After mouthing off about how the Dreadfleet Captains POD expansion wasn’t stupid or useless back here, I passionately put off buying it for several more months. We recently passed through our favorite gaming store on the way home from vacation, though, and that gaming store has a Seductive Wall of Fantasy Flight Things with FFGTV. Seduced by the Wall, I threw a whole bunch of FFG stuff into our basket that I didn’t need, and the Dreadfleet Captains expansion made its way in. Having now made time to take a look, I thought I’d say a few words about it.

First of all, to its critics: yep. You’re not going to use this one often, so there’s no need to pick it up unless you have a specific idea about how to work it into your campaign or you’re a completist like me. In the box are ten quirky NPCs from the Dreadfleet ships, ten new sailing/pirate-related actions such as “Conjure Wind Spirit” or “Fysh Bite,” six location cards for places on and around a ship, and ten standee cards.

I’m impressed by how much info about the game mechanics FFG crammed onto the playing-sized cards; you have everything you need to run the NPC in a fight right at your fingertips, plus a small portrait. Turn the card over to reveal a slightly larger picture that you can share with your players. Each of the Captains has a couple of special abilities to make him a more challenging combat opponent. The action and location cards are standard stuff, although I’m very fond of the Overboard card with its jaunty octopus tentacles reaching up menacingly from the sea. I am also rather amused by the standee cards. Although I use miniatures, FFG has gone out of its way to ensure that players have a (relatively) inexpensive alternative with the cardboard standups generously provided with each set. Flattening those and providing them in card form cleverly continues this trend.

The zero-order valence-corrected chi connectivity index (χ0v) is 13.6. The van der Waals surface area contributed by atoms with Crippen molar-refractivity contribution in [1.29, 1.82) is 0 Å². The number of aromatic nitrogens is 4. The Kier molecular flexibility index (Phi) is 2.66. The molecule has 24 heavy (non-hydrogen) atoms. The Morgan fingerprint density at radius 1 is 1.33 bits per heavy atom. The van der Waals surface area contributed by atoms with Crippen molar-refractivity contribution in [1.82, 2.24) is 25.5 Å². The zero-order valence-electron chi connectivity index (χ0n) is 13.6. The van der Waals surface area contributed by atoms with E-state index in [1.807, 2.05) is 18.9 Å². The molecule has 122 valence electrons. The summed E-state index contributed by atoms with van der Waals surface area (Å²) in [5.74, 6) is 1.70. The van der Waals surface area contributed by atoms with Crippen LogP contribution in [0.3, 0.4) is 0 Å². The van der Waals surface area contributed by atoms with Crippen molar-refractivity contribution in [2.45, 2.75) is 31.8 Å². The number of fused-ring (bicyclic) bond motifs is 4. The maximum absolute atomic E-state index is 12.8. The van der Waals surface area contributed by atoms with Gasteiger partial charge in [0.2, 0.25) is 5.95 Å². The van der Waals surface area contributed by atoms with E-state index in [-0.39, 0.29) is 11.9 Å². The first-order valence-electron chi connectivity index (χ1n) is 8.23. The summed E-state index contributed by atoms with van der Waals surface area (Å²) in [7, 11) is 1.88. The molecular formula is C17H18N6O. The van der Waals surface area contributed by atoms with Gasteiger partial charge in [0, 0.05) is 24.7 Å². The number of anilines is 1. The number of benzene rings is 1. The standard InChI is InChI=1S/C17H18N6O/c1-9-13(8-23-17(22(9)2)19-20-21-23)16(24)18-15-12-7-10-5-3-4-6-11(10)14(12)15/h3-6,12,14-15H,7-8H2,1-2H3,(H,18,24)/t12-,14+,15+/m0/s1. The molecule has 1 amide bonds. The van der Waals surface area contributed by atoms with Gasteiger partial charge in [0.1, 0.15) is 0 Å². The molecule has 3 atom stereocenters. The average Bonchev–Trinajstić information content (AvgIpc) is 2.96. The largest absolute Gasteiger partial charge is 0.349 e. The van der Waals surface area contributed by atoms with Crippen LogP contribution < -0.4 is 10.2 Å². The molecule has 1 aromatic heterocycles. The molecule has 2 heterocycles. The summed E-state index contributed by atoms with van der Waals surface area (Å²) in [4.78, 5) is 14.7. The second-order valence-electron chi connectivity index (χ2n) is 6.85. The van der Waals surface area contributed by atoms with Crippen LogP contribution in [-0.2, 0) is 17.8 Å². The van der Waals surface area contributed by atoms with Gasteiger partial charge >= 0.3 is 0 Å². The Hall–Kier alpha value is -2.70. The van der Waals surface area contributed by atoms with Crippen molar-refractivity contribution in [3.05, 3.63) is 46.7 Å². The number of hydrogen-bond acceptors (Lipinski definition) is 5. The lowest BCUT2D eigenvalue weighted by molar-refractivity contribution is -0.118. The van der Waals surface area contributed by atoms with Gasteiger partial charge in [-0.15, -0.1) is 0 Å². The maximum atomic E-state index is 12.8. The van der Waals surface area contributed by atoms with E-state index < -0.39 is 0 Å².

What’s sorely missing in this set, of course, is the fluff. Who are these guys? What’s their story? What are they like? With the sheer strangeness of the captains and so much existing lore, it’s a shame that you have to go elsewhere to find out, but there’s no lack of material out there. You can pick up the Dreadfleet battle game or read the Black Library Dreadfleet novel. (It’s available on iBooks!) Games Workshop will be delighted to sell you more stuff, have no fear.

Overall, FFG’s Dreadfleet Captains is a vaguely interesting but quirky expansion that nobody needs to play WFRP. If you’ve got some decent reason to feature the captains or would like fifteen location and action cards that have to do with ships and pirates, though, you might find it a good use of your $10.

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